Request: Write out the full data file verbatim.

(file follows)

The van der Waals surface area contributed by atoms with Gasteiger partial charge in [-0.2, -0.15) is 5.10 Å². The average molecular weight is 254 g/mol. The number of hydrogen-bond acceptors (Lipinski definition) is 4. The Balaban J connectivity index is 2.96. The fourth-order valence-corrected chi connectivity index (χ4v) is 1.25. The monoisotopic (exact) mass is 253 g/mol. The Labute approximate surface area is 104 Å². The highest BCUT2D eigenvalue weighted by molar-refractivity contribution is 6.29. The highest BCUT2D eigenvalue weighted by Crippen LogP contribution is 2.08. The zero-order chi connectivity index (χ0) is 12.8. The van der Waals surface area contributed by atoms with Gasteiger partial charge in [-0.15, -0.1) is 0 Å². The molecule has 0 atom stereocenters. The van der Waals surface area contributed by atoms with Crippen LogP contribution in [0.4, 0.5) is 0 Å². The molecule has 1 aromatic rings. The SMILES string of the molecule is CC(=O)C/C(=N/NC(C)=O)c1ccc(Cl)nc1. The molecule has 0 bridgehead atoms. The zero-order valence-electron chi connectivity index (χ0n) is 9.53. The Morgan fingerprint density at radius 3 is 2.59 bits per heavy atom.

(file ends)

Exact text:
The van der Waals surface area contributed by atoms with Gasteiger partial charge in [-0.2, -0.15) is 5.10 Å². The average molecular weight is 254 g/mol. The number of hydrogen-bond acceptors (Lipinski definition) is 4. The Balaban J connectivity index is 2.96. The fourth-order valence-corrected chi connectivity index (χ4v) is 1.25. The monoisotopic (exact) mass is 253 g/mol. The Labute approximate surface area is 104 Å². The highest BCUT2D eigenvalue weighted by molar-refractivity contribution is 6.29. The highest BCUT2D eigenvalue weighted by Crippen LogP contribution is 2.08. The zero-order chi connectivity index (χ0) is 12.8. The van der Waals surface area contributed by atoms with Gasteiger partial charge in [-0.15, -0.1) is 0 Å². The molecule has 0 atom stereocenters. The van der Waals surface area contributed by atoms with Crippen LogP contribution in [0.4, 0.5) is 0 Å². The molecule has 1 aromatic rings. The SMILES string of the molecule is CC(=O)C/C(=N/NC(C)=O)c1ccc(Cl)nc1. The molecule has 0 bridgehead atoms. The zero-order valence-electron chi connectivity index (χ0n) is 9.53. The Morgan fingerprint density at radius 3 is 2.59 bits per heavy atom.